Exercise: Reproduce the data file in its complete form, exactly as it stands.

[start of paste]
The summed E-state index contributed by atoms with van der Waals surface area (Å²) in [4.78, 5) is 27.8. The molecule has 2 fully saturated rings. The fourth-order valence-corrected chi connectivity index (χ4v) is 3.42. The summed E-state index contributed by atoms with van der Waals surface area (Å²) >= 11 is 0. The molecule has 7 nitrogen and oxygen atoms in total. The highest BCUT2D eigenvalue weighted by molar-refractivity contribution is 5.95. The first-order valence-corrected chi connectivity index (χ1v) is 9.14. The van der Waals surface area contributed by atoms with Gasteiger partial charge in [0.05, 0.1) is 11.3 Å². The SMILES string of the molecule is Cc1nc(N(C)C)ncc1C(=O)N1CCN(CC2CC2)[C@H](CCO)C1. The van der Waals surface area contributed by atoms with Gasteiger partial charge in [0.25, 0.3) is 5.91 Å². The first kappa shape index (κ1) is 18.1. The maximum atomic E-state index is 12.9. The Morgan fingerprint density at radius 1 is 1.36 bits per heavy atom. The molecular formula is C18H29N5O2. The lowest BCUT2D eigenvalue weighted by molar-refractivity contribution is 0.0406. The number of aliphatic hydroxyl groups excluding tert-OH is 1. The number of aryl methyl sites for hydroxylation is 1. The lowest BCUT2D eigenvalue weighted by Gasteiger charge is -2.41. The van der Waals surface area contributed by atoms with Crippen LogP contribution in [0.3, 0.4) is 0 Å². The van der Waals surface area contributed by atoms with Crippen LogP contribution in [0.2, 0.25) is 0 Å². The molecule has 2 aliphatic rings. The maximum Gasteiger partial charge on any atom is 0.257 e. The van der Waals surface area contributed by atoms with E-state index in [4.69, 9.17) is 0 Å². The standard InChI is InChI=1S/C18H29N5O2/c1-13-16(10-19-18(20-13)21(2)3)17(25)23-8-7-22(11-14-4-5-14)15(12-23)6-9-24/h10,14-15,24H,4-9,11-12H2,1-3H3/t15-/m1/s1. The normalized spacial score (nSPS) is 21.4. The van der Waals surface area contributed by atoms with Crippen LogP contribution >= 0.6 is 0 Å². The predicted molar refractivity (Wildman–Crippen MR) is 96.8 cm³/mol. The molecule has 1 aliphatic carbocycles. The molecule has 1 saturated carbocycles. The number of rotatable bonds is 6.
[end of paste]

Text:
The summed E-state index contributed by atoms with van der Waals surface area (Å²) in [4.78, 5) is 27.8. The molecule has 2 fully saturated rings. The fourth-order valence-corrected chi connectivity index (χ4v) is 3.42. The summed E-state index contributed by atoms with van der Waals surface area (Å²) >= 11 is 0. The molecule has 7 nitrogen and oxygen atoms in total. The highest BCUT2D eigenvalue weighted by molar-refractivity contribution is 5.95. The first-order valence-corrected chi connectivity index (χ1v) is 9.14. The van der Waals surface area contributed by atoms with Gasteiger partial charge in [0.05, 0.1) is 11.3 Å². The SMILES string of the molecule is Cc1nc(N(C)C)ncc1C(=O)N1CCN(CC2CC2)[C@H](CCO)C1. The van der Waals surface area contributed by atoms with Gasteiger partial charge in [0.25, 0.3) is 5.91 Å². The first kappa shape index (κ1) is 18.1. The maximum atomic E-state index is 12.9. The Morgan fingerprint density at radius 1 is 1.36 bits per heavy atom. The molecular formula is C18H29N5O2. The lowest BCUT2D eigenvalue weighted by molar-refractivity contribution is 0.0406. The number of aliphatic hydroxyl groups excluding tert-OH is 1. The number of aryl methyl sites for hydroxylation is 1. The lowest BCUT2D eigenvalue weighted by Gasteiger charge is -2.41. The van der Waals surface area contributed by atoms with Crippen LogP contribution in [0.3, 0.4) is 0 Å². The van der Waals surface area contributed by atoms with Crippen LogP contribution in [0.2, 0.25) is 0 Å². The molecule has 2 aliphatic rings. The maximum Gasteiger partial charge on any atom is 0.257 e. The van der Waals surface area contributed by atoms with E-state index in [4.69, 9.17) is 0 Å². The standard InChI is InChI=1S/C18H29N5O2/c1-13-16(10-19-18(20-13)21(2)3)17(25)23-8-7-22(11-14-4-5-14)15(12-23)6-9-24/h10,14-15,24H,4-9,11-12H2,1-3H3/t15-/m1/s1. The normalized spacial score (nSPS) is 21.4. The van der Waals surface area contributed by atoms with Crippen LogP contribution >= 0.6 is 0 Å². The predicted molar refractivity (Wildman–Crippen MR) is 96.8 cm³/mol. The molecule has 1 aliphatic carbocycles. The molecule has 1 saturated carbocycles. The number of rotatable bonds is 6.